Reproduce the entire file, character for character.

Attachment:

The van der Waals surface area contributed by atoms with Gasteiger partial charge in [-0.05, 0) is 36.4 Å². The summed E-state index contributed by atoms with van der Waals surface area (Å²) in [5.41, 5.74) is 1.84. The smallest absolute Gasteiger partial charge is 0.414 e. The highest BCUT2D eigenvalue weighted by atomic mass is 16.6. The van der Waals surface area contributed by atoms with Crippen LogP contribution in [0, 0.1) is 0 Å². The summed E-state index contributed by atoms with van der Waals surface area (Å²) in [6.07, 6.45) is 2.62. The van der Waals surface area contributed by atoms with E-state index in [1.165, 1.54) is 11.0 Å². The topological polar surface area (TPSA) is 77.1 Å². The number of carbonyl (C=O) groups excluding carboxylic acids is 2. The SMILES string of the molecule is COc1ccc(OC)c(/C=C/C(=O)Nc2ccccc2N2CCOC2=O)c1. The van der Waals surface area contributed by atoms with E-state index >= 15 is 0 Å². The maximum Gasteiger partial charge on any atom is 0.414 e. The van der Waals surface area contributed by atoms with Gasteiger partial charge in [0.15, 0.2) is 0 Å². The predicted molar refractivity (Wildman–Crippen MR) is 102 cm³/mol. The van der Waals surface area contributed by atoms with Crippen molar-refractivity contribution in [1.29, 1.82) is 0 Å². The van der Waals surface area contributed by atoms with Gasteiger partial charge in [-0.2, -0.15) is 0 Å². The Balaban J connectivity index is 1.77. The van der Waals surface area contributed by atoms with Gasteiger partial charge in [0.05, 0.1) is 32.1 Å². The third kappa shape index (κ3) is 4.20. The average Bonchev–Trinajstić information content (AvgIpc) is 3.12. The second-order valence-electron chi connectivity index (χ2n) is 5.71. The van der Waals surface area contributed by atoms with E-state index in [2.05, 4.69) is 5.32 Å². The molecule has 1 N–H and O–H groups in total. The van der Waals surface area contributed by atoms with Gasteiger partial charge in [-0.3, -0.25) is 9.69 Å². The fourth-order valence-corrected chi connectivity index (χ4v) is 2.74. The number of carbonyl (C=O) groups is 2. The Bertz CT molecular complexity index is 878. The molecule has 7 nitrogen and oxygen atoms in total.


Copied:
The van der Waals surface area contributed by atoms with Gasteiger partial charge in [-0.05, 0) is 36.4 Å². The summed E-state index contributed by atoms with van der Waals surface area (Å²) in [5.41, 5.74) is 1.84. The smallest absolute Gasteiger partial charge is 0.414 e. The highest BCUT2D eigenvalue weighted by atomic mass is 16.6. The van der Waals surface area contributed by atoms with Crippen LogP contribution in [0, 0.1) is 0 Å². The summed E-state index contributed by atoms with van der Waals surface area (Å²) in [6.07, 6.45) is 2.62. The van der Waals surface area contributed by atoms with E-state index in [1.165, 1.54) is 11.0 Å². The topological polar surface area (TPSA) is 77.1 Å². The number of carbonyl (C=O) groups excluding carboxylic acids is 2. The SMILES string of the molecule is COc1ccc(OC)c(/C=C/C(=O)Nc2ccccc2N2CCOC2=O)c1. The van der Waals surface area contributed by atoms with E-state index >= 15 is 0 Å². The maximum Gasteiger partial charge on any atom is 0.414 e. The van der Waals surface area contributed by atoms with Gasteiger partial charge in [0.15, 0.2) is 0 Å². The predicted molar refractivity (Wildman–Crippen MR) is 102 cm³/mol. The van der Waals surface area contributed by atoms with Crippen molar-refractivity contribution in [1.29, 1.82) is 0 Å². The van der Waals surface area contributed by atoms with Gasteiger partial charge in [-0.2, -0.15) is 0 Å². The Balaban J connectivity index is 1.77. The van der Waals surface area contributed by atoms with Gasteiger partial charge in [0.05, 0.1) is 32.1 Å². The third kappa shape index (κ3) is 4.20. The average Bonchev–Trinajstić information content (AvgIpc) is 3.12. The second-order valence-electron chi connectivity index (χ2n) is 5.71. The van der Waals surface area contributed by atoms with E-state index in [2.05, 4.69) is 5.32 Å². The molecule has 1 N–H and O–H groups in total. The van der Waals surface area contributed by atoms with Gasteiger partial charge in [-0.3, -0.25) is 9.69 Å². The fourth-order valence-corrected chi connectivity index (χ4v) is 2.74. The number of carbonyl (C=O) groups is 2. The Bertz CT molecular complexity index is 878. The molecule has 7 nitrogen and oxygen atoms in total.